How I learned to Stop Worrying and Trust the Process
I was born in 1989. The first election I really remember is the 2000 Presidential. A hard one to ignore. I grew up in suburban New Jersey and had transplanted to suburban Montgomery County, Maryland in the summer of 1999. We lived in one of the only red towns in one of only two blue counties of a deep blue state. I remember being one of two Gore supporters in my sixth grade social studies class (three if you count the teacher). I remember watching CNN on the Supreme Court decision to end the recount in Florida, essentially handing George W. Bush the Presidency.
I had been learning about politics and government in my social studies class that year. I had learned about the three branches of government and how they each had checks and balances, that each might prevent another from becoming too powerful. In that election I saw, not that the branches of government were to keep each other in check, but to keep in check the people whom they claimed to serve. I remember crying that day. I was too young to understand the depth and complexity of the situation, but on a visceral level I was disappointed to the point of tears.
After that I stopped caring about POLITICS. I saw it as a game of the rich; mostly white, mostly men, but more important than that was being rich. In 2004 I had a brief resurgence of POLITICS, but was too young to vote. I supported Howard Dean early on, then saw him rapidly devolve into a meme. I laughed about it. I can’t vote. It doesn’t matter what I think. HEEEYAAAHHH!! He lost the primary and some other guy won, but I’m not sure what happened after that.
In 2008, once again, I had another brief flirtation with POLITICS. I supported Barack Obama, but not enough to volunteer, or even vote. I lived in a blue state, and MD was going to go blue with or without me, so what was the point anyway? And so I turned out to be right. MD went blue, without me, and Barack Obama won the presidency, without me. I didn’t have to feel bad because the right guy won regardless. I smoked a celebratory cigar that election night; it was a Game.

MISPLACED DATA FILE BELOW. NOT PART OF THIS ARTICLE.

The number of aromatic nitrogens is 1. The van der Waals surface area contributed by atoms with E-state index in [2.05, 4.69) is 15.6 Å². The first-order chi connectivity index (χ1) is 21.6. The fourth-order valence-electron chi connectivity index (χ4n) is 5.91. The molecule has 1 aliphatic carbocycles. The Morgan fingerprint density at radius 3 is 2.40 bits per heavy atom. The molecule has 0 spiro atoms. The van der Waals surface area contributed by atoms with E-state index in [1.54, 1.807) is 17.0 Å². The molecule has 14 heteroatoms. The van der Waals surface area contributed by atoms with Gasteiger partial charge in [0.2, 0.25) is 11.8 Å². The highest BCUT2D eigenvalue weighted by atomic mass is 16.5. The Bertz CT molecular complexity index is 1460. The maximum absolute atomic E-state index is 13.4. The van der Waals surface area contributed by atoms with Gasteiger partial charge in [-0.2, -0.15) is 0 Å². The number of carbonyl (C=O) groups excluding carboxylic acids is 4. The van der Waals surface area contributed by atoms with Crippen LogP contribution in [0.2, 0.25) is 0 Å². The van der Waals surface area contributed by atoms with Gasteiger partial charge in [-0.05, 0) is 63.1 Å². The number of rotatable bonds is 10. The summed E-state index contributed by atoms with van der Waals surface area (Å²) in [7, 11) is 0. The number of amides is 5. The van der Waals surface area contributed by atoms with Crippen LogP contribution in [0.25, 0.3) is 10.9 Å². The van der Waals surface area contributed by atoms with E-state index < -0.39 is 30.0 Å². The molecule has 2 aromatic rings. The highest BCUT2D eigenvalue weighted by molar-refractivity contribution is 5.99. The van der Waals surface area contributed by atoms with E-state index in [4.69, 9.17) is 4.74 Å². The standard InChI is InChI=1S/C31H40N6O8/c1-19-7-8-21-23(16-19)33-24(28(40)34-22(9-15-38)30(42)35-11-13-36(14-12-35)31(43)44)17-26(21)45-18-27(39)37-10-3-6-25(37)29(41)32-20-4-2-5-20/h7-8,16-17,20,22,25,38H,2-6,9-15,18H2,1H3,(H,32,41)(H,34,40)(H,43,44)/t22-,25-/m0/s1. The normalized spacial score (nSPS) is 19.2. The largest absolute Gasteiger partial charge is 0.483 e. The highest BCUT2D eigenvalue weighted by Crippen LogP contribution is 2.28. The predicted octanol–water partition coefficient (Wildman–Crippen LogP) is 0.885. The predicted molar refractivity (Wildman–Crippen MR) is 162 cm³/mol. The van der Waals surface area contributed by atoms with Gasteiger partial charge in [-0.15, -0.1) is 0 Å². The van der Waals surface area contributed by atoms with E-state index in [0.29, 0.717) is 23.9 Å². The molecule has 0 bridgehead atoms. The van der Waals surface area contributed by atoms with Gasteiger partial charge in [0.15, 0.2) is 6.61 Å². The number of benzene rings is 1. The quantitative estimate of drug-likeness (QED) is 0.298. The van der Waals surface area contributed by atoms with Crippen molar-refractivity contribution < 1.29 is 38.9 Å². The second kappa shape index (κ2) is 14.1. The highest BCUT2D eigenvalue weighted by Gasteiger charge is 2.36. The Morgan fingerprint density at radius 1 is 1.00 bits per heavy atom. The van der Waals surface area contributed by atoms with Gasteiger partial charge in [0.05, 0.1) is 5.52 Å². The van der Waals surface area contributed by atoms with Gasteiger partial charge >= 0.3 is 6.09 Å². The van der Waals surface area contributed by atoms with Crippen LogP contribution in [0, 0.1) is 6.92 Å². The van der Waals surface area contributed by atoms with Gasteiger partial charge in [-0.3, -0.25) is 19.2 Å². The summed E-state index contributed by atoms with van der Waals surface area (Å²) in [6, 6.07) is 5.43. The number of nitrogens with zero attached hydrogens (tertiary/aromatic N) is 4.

I barely even remember the 2012 election. Not because I was completely drunk all the time (well not ONLY because), but because that was the year in which I got married, and saw my first son born. I had a lot going on in 2012. Back up to 2011, if it does ya, when I graduated from The Pennsylvania State University. I spent most of my college career majoring in Depression and minoring in Drinking. I went to study film, and the time I spent on set and hanging out with other film folk were the best times I had in college. But outside of that I was highly depressed.
I skipped many classes that were not film related and was very involved with the Italian Student Society (by “very involved” I mean “drank a lot of wine at the mixers”) I had a passion of film and sought to turn that into a career. I got a job in a diner thanks to my good friend Alysa. I had never cooked professionally before and on the first day I embarrassingly did not know how to use the frier. That year I got very interested in philosophy and almost had a minor in it, if it weren’t for my incessant habit of skipping class.
I recall specifically a philosophy class I took in my junior year in which we read the Communist Manifesto. Now I didn’t give a shit about my non-film classes, and barely did the readings for those as it was, but in this class I read carefully. I remember reading about the alienation of labor and it was like a lightbulb going off in my head. I suddenly realized that what I was feeling was not due to some internal defect but was a symptom of a greater, far more broken system. I remember texting my friend Jack after reading it and saying something along the lines of, “soooo… I think I’m a communist now?”